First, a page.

Four people in blue and black jumpsuits pose for a photograph

Blue Origin

The crew of Blue Origin's second manned flight, from left, Chris Boshuizen, William Shatner, Audrey Powers, and Glen de Vries. If you're blasting into space, is there really any better crewmate than Captain Kirk?

Final Frontiers

Dad sent along this lovely and funny essay from William Shatner —Captain Kirk himself!—about his brief foray into space aboard a Blue Origin rocket last year. “At two g’s, I tried to raise my arm, and could barely do so,” Shatner writes. “At three g’s, I felt my face being pushed down into my seat. I don’t know how much more of this I can take, I thought. Will I pass out? Will my face melt into a pile of mush? How many g’s can my ninety-year-old body handle?” Shatner’s nonagenarian body made it up and back in one piece, giving him the chance to reflect on the “Overview Effect,” the way that seeing the Earth from afar, in all its miraculous beauty and fragility, can change the way you feel about our home planet. “The contrast between the vicious coldness of space and the warm nurturing of Earth below filled me with overwhelming sadness,” Shatner writes, explaining a profound and sudden recognition of all we take for granted. “It reinforced tenfold my own view on the power of our beautiful, mysterious collective human entanglement, and eventually, it returned a feeling of hope to my heart.”

Pair that philosophical take with this mind-bending piece of reporting on the hunt for “technosignatures” in distant worlds, with scientists across a range of disciplines debating what kind of atmosphere-altering effects an alien civilization might create. We now have telescopes powerful enough to spot subtle changes in the composition of distant planets, like the pollution that comes from creating energy on an industrial scale or producing complex chemicals that wouldn’t occur naturally. But predicting exactly what kind technology aliens might deploy is tricky, because, you know, they’re aliens. “Just because that’s the way we did it, does it mean everyone else would?” asked one of the participants in a NASA-sponsored conference on alien tech. “What if you have a civilization of octopuses?” What a great question! What if you have a civilization that harvests other planets for resources? Will aliens be farmers? Will they burn things, or get energy some other way? You need to puzzle these things out so you can try to guess what the atmosphere of an inhabited planet might look like. “As difficult as it is for humans to imagine alien species, imagining long time frames is equally challenging,” reports Jon Gertner. “Modern science as a discipline is only about 500 years old. The transistor, the building block of modern technologies, is around 75 years old. The first iPhone came out 15 years ago. How would a technological society evolve over 10,000 years? Over a million?” Even NASA needs to write a little science fiction, it turns out. — Eric Johnson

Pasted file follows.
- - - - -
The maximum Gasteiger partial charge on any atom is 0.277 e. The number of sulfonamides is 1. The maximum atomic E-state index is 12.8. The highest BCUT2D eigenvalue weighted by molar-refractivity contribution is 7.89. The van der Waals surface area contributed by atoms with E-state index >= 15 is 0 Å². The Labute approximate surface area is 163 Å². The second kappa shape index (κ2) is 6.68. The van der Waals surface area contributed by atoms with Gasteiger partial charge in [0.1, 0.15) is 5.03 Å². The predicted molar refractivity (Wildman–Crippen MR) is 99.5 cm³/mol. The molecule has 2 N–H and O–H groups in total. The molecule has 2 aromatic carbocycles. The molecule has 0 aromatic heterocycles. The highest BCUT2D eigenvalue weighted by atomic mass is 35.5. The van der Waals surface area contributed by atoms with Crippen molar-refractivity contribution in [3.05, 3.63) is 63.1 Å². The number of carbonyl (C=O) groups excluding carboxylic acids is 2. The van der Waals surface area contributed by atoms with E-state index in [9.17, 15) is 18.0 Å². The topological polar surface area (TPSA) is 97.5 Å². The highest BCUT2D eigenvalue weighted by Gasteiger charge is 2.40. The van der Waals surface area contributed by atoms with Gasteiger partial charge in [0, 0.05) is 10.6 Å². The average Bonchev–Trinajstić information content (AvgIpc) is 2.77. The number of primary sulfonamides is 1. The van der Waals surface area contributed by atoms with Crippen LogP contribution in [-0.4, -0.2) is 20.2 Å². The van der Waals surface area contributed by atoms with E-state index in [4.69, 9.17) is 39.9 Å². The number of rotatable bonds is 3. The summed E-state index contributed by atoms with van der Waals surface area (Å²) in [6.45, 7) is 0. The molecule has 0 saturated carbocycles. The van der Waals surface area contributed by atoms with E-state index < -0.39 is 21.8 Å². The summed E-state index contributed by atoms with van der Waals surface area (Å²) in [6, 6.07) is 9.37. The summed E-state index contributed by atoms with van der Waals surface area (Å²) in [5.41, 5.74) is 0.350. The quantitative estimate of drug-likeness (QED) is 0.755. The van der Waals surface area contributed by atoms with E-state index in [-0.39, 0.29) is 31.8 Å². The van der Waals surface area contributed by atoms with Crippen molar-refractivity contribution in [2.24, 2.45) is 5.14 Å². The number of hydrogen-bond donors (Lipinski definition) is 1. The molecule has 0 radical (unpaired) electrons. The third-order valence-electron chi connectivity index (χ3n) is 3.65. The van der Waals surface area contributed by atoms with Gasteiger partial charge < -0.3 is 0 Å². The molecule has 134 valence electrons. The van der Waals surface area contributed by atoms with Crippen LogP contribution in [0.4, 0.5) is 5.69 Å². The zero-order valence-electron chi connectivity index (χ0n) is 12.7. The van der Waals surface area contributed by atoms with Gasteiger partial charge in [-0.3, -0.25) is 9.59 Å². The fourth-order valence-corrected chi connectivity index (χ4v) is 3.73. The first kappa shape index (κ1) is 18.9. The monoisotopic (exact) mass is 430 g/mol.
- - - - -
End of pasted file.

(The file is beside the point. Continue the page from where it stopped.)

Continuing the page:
A white collar business man working in a retro 1980's style office stands on his desk piled with paperwork and documents, shredding some rock and roll on his electric guitar.

RyanJLane/Getty Images


Biz School Chart Toppers

Paul McCartney’s towering musical legacy is impeccable and unimpeachable thanks to his time in The Beatles, his decades of solo recording, and, yes, even Wings. And there’s never a lack of opportunity to revisit Maca’s contributions to pop culture, be it a doorstop book of his lyrics or a major album reissue, like this month’s special edition of the 1966 Beatles opus Revolver. But October brings another bit of recognition for McCartney’s diverse music-related efforts, with Billboard including the Liverpool Institute For Performing Arts (LIPA), which McCartney co-founded in 1996, among its 2022 list of Top Music Business Schools. Also included from Great Britain: the BIMM Institute in Brighton, the BRIT School in Croydon, and the Abbey Road Institute in London; the Berklee College of Music sister campus in Valencia, Spain, was the only entry on the European continent.